Hasegawa 1/72 P-47D Thunderbolt 'D-Day Markings'


51626 (SP126)




Two aircraft


Scott Van Aken


1994 release


Initially disliked by pilots due to its size and slow rate of climb, the P-47s ruggedness in combat along with its ability to easily dive won over crews to the extent that many were less than thrilled to transition to the Mustang. The only reason the type was able to do well against the Luftwaffe was in part due to US crew training and the lack of such by many of its opponents. Where the Thunderbolt really shone was in the ground attack mission. Where a single bullet could bring down a liquid cooled aircraft, P-47s were often able to return home with cylinders blown away from the engine.

The aircraft saw fairly large use with Allied nations in the last part of the war and well after the war was over, where it was popular with the smaller air forces that received it.


One of the first kits by Hasegawa to embrace the engraved panel line revolution of the early 1980s, the P-47 kit has held up rather well. This kit arrived from a major retailer with all the sprues out of the bag and some other issues mentioned later. Though not mentioned in the item description, the condition of the box and contents made it obvious this was a 'used' kit.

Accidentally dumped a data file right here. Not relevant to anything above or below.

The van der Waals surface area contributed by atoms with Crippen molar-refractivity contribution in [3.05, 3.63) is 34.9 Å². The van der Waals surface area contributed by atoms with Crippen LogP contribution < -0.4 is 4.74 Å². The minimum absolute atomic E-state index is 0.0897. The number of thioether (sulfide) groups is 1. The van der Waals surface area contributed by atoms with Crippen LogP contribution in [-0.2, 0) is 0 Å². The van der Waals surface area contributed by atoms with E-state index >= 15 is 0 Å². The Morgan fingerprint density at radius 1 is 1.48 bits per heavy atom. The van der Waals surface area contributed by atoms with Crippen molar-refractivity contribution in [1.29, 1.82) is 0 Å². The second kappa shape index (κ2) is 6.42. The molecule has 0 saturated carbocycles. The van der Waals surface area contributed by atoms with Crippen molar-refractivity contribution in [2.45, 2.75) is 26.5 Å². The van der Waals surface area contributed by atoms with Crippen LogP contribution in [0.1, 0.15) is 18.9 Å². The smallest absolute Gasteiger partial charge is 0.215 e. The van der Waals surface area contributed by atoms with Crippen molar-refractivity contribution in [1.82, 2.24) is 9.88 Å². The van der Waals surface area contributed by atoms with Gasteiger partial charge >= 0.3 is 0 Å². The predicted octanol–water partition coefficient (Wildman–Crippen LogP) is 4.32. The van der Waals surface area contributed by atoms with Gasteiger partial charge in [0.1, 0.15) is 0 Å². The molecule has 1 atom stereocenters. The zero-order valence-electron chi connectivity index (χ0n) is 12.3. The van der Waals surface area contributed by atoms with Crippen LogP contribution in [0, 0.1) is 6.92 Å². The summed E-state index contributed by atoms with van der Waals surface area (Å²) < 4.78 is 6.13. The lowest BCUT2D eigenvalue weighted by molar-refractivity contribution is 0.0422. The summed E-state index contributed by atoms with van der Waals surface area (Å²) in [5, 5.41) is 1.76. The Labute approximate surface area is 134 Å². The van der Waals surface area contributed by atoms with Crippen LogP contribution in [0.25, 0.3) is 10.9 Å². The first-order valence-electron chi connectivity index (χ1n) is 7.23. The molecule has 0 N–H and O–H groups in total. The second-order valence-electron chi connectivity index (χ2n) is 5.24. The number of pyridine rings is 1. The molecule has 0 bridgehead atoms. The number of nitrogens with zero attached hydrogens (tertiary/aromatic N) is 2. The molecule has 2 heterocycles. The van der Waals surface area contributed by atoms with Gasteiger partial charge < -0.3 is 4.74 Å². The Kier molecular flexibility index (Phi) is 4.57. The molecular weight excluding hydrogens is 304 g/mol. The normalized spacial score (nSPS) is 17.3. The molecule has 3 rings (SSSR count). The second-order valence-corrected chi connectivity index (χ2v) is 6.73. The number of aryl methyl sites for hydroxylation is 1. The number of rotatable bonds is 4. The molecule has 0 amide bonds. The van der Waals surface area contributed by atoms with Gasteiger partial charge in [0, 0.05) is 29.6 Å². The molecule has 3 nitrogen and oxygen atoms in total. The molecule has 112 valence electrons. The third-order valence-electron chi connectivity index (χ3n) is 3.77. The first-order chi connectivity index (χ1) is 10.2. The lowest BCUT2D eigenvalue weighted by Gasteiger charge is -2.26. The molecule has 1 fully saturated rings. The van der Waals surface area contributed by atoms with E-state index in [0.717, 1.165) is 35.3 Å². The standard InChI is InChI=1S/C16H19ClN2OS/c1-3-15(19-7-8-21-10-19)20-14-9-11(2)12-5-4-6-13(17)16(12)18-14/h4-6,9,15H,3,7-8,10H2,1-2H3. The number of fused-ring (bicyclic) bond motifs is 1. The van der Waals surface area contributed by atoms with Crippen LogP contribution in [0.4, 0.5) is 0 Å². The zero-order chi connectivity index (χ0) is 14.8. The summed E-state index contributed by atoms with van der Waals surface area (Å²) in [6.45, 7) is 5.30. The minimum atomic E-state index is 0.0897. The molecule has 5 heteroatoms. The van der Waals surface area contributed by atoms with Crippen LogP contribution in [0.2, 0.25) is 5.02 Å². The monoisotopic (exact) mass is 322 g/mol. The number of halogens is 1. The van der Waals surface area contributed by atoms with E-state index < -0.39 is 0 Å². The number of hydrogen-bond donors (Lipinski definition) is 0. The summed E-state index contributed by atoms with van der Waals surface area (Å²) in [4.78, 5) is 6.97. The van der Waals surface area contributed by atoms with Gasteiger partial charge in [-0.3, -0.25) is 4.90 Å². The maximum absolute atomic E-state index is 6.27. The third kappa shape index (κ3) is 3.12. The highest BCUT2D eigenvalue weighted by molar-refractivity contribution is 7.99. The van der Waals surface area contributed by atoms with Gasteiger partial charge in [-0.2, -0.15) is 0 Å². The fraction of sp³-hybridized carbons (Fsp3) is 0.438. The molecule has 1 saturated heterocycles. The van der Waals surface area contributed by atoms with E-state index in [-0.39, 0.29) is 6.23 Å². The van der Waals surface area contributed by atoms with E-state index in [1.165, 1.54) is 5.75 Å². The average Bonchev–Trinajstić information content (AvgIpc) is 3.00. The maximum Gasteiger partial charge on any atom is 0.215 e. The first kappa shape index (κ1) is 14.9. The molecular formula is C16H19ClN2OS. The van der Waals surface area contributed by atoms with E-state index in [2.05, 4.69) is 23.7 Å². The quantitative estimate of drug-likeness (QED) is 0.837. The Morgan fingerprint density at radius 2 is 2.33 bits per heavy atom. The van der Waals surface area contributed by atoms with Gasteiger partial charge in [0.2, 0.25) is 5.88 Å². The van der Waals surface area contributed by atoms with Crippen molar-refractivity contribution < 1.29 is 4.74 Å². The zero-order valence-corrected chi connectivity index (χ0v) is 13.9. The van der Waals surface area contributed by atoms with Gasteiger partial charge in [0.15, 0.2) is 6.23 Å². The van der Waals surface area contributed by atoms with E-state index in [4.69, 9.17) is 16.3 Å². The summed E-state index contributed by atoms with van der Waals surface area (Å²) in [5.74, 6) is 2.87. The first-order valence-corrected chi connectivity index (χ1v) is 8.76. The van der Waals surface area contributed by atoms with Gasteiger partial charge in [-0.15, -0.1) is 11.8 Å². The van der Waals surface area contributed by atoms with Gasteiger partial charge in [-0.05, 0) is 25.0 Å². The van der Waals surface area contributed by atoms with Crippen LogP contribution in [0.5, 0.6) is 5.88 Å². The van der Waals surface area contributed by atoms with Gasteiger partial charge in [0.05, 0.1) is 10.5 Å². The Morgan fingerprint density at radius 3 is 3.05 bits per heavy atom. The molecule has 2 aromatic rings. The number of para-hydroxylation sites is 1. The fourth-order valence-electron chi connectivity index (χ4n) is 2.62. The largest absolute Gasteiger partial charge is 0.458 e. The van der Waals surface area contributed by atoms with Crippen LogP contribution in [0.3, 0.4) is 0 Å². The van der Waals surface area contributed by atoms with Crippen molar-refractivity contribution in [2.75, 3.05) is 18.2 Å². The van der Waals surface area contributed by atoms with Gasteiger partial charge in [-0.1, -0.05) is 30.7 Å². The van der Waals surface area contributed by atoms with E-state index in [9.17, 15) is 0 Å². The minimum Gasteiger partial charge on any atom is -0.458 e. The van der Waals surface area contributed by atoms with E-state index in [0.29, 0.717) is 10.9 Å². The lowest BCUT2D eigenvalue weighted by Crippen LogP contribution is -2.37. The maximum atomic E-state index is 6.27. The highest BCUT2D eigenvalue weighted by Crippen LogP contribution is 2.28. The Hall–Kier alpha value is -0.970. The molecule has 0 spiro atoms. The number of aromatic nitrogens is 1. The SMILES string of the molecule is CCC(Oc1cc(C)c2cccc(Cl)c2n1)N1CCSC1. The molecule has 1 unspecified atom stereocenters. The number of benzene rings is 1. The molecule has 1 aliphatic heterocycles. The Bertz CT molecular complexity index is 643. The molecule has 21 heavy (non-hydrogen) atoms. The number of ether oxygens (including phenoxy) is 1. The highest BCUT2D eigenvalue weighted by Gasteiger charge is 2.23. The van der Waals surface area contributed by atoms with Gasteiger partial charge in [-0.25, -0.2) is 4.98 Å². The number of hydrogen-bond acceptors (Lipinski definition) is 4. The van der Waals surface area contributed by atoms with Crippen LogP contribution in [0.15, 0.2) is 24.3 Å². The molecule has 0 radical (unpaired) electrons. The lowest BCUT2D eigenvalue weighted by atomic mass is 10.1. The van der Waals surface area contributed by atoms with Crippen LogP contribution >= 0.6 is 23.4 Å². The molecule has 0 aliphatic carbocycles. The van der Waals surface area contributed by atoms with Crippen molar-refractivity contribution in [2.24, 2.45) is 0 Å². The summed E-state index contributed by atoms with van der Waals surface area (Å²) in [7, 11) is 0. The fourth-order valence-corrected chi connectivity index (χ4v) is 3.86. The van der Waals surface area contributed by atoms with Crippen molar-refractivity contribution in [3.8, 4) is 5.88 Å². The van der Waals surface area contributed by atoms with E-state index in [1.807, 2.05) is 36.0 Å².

Typical of what you find even today on Hasegawa 1/72 kits, there are decals for the instrument panel and not much else in the way of detailing for the cockpit section. Sure, there is a seat and instrument panel, that that is about it. It is very much a transition kit and even includes a small plastic placard that were found in all the older kits.

The gear doors are not separate and need to be cut . There is no real wheel well detail either, aside from a retraction strut molded into the inside of the upper wing. The kit comes with a pair of bombs for the molded in wing racks, or you can use the cylindrical 'paper' drop tanks that were used in Europe. One issue with every Hasegawa 1/72 P-47 kit I've ever built is that there are fairly large sink areas on the rear of the wing along the aileron/flap hinge area. Easy to fix, but it shouldn't be there.

Instructions that I got with this kit from Kitlinx are those of the base boxing, which are not what should come with this kit. Not only that but the decal sheet is complete trash as it looks like it was stored above an engine exhaust so is unusable. The supplied decals are also the wrong ones and from a base boxing. To say I'm disappointed in what I got and that I'll never give my money to Kitlinx again would be about right. Fortunately, I have a fair number of aftermarket decals that I can use, but I certainly don't appreciate being scammed.


The Hasegawa 1/72 P-47 has been around for a number of years, but is still worth building. The kit's very basic and inaccurate interior can be fixed with a True Details cockpit set or those from some other company.

April 2024

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